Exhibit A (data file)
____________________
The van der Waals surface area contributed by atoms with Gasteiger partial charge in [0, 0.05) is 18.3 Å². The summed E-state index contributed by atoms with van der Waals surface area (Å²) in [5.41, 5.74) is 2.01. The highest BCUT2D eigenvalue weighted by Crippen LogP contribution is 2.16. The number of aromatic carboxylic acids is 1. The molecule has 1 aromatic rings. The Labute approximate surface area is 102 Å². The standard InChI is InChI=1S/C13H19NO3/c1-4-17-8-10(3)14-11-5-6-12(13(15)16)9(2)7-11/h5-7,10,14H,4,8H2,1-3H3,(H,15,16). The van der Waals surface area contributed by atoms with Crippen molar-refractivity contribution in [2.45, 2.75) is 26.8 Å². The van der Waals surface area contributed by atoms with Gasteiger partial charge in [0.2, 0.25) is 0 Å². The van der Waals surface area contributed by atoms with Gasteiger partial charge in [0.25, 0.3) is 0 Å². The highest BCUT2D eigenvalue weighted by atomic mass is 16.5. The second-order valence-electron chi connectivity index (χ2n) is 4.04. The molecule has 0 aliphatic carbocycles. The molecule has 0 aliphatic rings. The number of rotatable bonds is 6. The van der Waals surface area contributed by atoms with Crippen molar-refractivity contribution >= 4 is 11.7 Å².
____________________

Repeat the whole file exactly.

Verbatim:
The van der Waals surface area contributed by atoms with Gasteiger partial charge in [0, 0.05) is 18.3 Å². The summed E-state index contributed by atoms with van der Waals surface area (Å²) in [5.41, 5.74) is 2.01. The highest BCUT2D eigenvalue weighted by Crippen LogP contribution is 2.16. The number of aromatic carboxylic acids is 1. The molecule has 1 aromatic rings. The Labute approximate surface area is 102 Å². The standard InChI is InChI=1S/C13H19NO3/c1-4-17-8-10(3)14-11-5-6-12(13(15)16)9(2)7-11/h5-7,10,14H,4,8H2,1-3H3,(H,15,16). The van der Waals surface area contributed by atoms with Crippen molar-refractivity contribution in [2.45, 2.75) is 26.8 Å². The van der Waals surface area contributed by atoms with Gasteiger partial charge in [0.2, 0.25) is 0 Å². The van der Waals surface area contributed by atoms with Gasteiger partial charge in [0.25, 0.3) is 0 Å². The highest BCUT2D eigenvalue weighted by atomic mass is 16.5. The second-order valence-electron chi connectivity index (χ2n) is 4.04. The molecule has 0 aliphatic carbocycles. The molecule has 0 aliphatic rings. The number of rotatable bonds is 6. The van der Waals surface area contributed by atoms with Crippen molar-refractivity contribution >= 4 is 11.7 Å².